AZ Loan OfficerArizona law specifies that if a mortgage loan originator is found to be in violation of any of these rules, DFI can fine them $5000.00 per occurrence (every day in violation is considered a separate occurrence) and / or revoke their license. Further, they can be found guilty of a class 6 felony. As such, Arizona loan officers must be familiar with the above prohibited acts in order to ensure that they are acting in the public’s interest and to protect their ability to work in the profession.

Steve Lines is a Branch Manager for Academy Mortgage specializing in AZ FHA loans and is a AZDRE-authorized instructor teaching at the Arizona School of Real Estate and Business, an NMLS-approved course provider.

Arizona Loan Officers: Things Great Loan Officers Do

In baseball, what is the difference between a hall of fame hitter and someone that is easily forgotten? Not much. A hall of fame hitter might have a career lifetime average of .333 and a run-of-the-mill big league player might have a lifetime average of .250 – seemingly not that much of a difference to someone who isn’t familiar with the difficulty of hitting.

Luckily, when it comes to loan officers, it is usually easier to spot the good ones from the bad ones if you know what to look for.  If you are looking for an Arizona loan officer, here are just a few things that the great Arizona loan officers do:

Great Loan Officers Listen First

In your first conversation with your loan officer, you should be prepared to do most of the talking. If you find your loan officer doing most of the talking, that usually means he hasn’t taken enough time to understand your unique situation. Great loan officers will know the right questions to ask, and then how your answers to those questions dictate the next set of questions relating to your answer.

Great Loan Officers Have Experience

In Malcom Gladwell’s book “Outliers”, he says that to truly be world class at something, you generally had to be good at it to begin with and then spend approximately 10,000 hours perfecting that skill. I don’t know exactly at what point a loan officer becomes “experienced” — but it is probably safe to say that if they are measuring their experience in the mortgage business by weeks or months rather than by years, they are probably not great loan officers yet.  I can see how it could be possible to be green and good, but not green and great.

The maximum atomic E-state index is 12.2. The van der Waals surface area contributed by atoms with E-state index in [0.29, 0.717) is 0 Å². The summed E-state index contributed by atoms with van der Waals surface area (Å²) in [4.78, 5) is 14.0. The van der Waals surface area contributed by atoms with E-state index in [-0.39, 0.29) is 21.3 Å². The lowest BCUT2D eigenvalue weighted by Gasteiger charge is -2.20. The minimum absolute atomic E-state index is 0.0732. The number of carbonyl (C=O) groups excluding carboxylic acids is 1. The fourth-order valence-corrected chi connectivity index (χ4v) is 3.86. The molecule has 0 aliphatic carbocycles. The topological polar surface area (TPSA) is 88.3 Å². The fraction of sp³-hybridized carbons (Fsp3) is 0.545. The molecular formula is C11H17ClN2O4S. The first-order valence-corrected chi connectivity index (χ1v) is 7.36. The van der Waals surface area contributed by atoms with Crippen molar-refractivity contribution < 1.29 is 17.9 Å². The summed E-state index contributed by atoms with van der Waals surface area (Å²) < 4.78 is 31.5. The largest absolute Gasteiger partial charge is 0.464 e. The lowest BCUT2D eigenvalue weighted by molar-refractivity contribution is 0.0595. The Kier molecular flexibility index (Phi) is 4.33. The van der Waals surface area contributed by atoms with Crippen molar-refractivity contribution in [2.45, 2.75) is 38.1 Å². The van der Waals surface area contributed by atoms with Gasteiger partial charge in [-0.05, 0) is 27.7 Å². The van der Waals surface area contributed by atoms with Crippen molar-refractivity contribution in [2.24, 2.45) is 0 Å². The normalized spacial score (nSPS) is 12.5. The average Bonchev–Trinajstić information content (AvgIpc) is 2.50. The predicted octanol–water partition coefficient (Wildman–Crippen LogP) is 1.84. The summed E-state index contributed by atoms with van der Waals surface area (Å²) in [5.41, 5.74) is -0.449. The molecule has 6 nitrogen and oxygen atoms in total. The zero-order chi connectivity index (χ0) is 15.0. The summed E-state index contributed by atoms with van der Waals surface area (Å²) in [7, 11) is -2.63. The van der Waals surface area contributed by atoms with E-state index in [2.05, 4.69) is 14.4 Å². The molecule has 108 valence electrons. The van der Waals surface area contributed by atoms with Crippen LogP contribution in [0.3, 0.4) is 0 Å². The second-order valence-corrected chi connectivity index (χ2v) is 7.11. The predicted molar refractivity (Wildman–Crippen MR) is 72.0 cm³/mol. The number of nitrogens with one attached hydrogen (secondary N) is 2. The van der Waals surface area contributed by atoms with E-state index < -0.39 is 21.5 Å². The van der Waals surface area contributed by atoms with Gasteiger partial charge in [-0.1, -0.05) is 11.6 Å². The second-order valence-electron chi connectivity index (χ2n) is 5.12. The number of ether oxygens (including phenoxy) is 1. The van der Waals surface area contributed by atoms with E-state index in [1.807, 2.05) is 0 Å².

Great Loan Officers Communicate Effectively

The process of getting a mortgage generally takes somewhere between a couple of weeks and a month.   During this time, you might actually talk with your loan officer a small handful of times – but there are many people “behind the scenes” that are working on your file.  Great loan officers will keep you updated throughout the process — even when you don’t need to actually do anything.  You should find yourself getting quite a few emails that start out by saying something like “hey, just thought you would like to know…” and then give you a quick update as to the status of your file.

Great Loan Officers Tell You What To Expect – Up Front

The mortgage process itself is relatively the same from lender to lender – it really hasn’t changed all that much in years. But the timeframes that each step of the mortgage process takes changes on a regular basis and great loan officers set your expectations up front about the time and process that getting a mortgage will take.

What if you don’t personally know a great Arizona loan officer? Our best advice is to:

  1. Ask a Realtor you know who a great Arizona loan officer is
  2. Ask the 1st loan officer you meet with for 2 other great loan officers in Arizona
  3. Ask the loan officer if you can speak with one of his clients about their experience
  4. Find out what “Google” has to say about your loan officer

Lastly, since we happen to be in the mortgage business right here in Arizona, we thought we would take the time to distribute information on some great,  local, Arizona loan officers.  Sure, there are many great Arizona loan officers – and as we meet more of them, the list will grow!